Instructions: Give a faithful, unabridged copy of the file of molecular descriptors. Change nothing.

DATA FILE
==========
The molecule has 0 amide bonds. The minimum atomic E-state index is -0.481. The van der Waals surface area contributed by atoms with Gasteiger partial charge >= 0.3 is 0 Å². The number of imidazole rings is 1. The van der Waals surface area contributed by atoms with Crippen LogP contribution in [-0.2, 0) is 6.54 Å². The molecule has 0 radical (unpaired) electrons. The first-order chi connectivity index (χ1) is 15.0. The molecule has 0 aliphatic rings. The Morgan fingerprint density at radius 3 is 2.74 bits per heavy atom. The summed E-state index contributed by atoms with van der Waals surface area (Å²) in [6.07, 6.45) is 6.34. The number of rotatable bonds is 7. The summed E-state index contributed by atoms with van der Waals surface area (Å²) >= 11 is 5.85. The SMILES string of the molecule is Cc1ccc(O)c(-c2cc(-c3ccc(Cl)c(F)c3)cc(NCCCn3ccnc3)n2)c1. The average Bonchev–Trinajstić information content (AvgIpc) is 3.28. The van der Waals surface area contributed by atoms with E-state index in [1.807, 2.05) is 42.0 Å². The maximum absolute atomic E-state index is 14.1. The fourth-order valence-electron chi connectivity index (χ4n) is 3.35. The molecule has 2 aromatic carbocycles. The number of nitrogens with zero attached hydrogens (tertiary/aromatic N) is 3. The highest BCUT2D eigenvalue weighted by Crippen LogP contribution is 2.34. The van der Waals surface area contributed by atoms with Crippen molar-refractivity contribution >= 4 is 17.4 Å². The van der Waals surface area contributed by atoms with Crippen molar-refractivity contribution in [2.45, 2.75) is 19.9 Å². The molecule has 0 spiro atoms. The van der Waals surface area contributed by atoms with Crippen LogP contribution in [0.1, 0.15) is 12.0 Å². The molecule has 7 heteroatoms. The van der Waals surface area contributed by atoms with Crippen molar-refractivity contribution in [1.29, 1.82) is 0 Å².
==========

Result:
The molecule has 0 amide bonds. The minimum atomic E-state index is -0.481. The van der Waals surface area contributed by atoms with Gasteiger partial charge >= 0.3 is 0 Å². The number of imidazole rings is 1. The van der Waals surface area contributed by atoms with Crippen LogP contribution in [-0.2, 0) is 6.54 Å². The molecule has 0 radical (unpaired) electrons. The first-order chi connectivity index (χ1) is 15.0. The molecule has 0 aliphatic rings. The Morgan fingerprint density at radius 3 is 2.74 bits per heavy atom. The summed E-state index contributed by atoms with van der Waals surface area (Å²) in [6.07, 6.45) is 6.34. The number of rotatable bonds is 7. The summed E-state index contributed by atoms with van der Waals surface area (Å²) >= 11 is 5.85. The SMILES string of the molecule is Cc1ccc(O)c(-c2cc(-c3ccc(Cl)c(F)c3)cc(NCCCn3ccnc3)n2)c1. The average Bonchev–Trinajstić information content (AvgIpc) is 3.28. The van der Waals surface area contributed by atoms with E-state index in [1.807, 2.05) is 42.0 Å². The maximum absolute atomic E-state index is 14.1. The fourth-order valence-electron chi connectivity index (χ4n) is 3.35. The molecule has 2 aromatic carbocycles. The number of nitrogens with zero attached hydrogens (tertiary/aromatic N) is 3. The highest BCUT2D eigenvalue weighted by Crippen LogP contribution is 2.34. The van der Waals surface area contributed by atoms with Crippen molar-refractivity contribution >= 4 is 17.4 Å². The van der Waals surface area contributed by atoms with Crippen molar-refractivity contribution in [2.45, 2.75) is 19.9 Å². The molecule has 0 spiro atoms. The van der Waals surface area contributed by atoms with Crippen LogP contribution in [0.1, 0.15) is 12.0 Å². The molecule has 7 heteroatoms. The van der Waals surface area contributed by atoms with Crippen molar-refractivity contribution in [1.29, 1.82) is 0 Å².